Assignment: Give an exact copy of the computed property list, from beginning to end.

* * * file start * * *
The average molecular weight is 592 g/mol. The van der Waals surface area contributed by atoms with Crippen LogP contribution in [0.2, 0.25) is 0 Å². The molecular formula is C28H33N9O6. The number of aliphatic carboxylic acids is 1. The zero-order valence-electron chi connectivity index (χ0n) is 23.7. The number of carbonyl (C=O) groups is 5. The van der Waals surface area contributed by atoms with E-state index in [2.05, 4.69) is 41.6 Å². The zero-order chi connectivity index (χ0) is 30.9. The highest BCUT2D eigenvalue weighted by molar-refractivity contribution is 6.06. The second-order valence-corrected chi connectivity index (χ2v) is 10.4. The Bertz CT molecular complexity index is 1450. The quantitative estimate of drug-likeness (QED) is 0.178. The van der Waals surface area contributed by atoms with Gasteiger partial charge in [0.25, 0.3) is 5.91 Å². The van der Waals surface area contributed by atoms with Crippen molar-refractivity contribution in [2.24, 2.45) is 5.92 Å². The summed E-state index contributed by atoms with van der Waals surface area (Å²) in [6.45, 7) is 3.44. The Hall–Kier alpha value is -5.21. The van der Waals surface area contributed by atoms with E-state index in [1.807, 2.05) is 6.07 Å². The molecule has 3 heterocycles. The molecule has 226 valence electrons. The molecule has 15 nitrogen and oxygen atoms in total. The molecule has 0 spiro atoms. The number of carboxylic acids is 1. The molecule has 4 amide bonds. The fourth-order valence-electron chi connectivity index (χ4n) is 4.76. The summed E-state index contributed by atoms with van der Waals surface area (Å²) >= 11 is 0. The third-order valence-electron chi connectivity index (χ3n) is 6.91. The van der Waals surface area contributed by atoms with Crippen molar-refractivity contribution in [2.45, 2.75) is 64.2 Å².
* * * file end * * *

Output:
The average molecular weight is 592 g/mol. The van der Waals surface area contributed by atoms with Crippen LogP contribution in [0.2, 0.25) is 0 Å². The molecular formula is C28H33N9O6. The number of aliphatic carboxylic acids is 1. The zero-order valence-electron chi connectivity index (χ0n) is 23.7. The number of carbonyl (C=O) groups is 5. The van der Waals surface area contributed by atoms with E-state index in [2.05, 4.69) is 41.6 Å². The zero-order chi connectivity index (χ0) is 30.9. The highest BCUT2D eigenvalue weighted by molar-refractivity contribution is 6.06. The second-order valence-corrected chi connectivity index (χ2v) is 10.4. The Bertz CT molecular complexity index is 1450. The quantitative estimate of drug-likeness (QED) is 0.178. The van der Waals surface area contributed by atoms with Gasteiger partial charge in [0.25, 0.3) is 5.91 Å². The van der Waals surface area contributed by atoms with Crippen molar-refractivity contribution in [2.24, 2.45) is 5.92 Å². The summed E-state index contributed by atoms with van der Waals surface area (Å²) in [6.45, 7) is 3.44. The Hall–Kier alpha value is -5.21. The van der Waals surface area contributed by atoms with E-state index in [1.807, 2.05) is 6.07 Å². The molecule has 3 heterocycles. The molecule has 226 valence electrons. The molecule has 15 nitrogen and oxygen atoms in total. The molecule has 0 spiro atoms. The number of carboxylic acids is 1. The molecule has 4 amide bonds. The fourth-order valence-electron chi connectivity index (χ4n) is 4.76. The summed E-state index contributed by atoms with van der Waals surface area (Å²) >= 11 is 0. The third-order valence-electron chi connectivity index (χ3n) is 6.91. The van der Waals surface area contributed by atoms with Crippen molar-refractivity contribution in [2.45, 2.75) is 64.2 Å².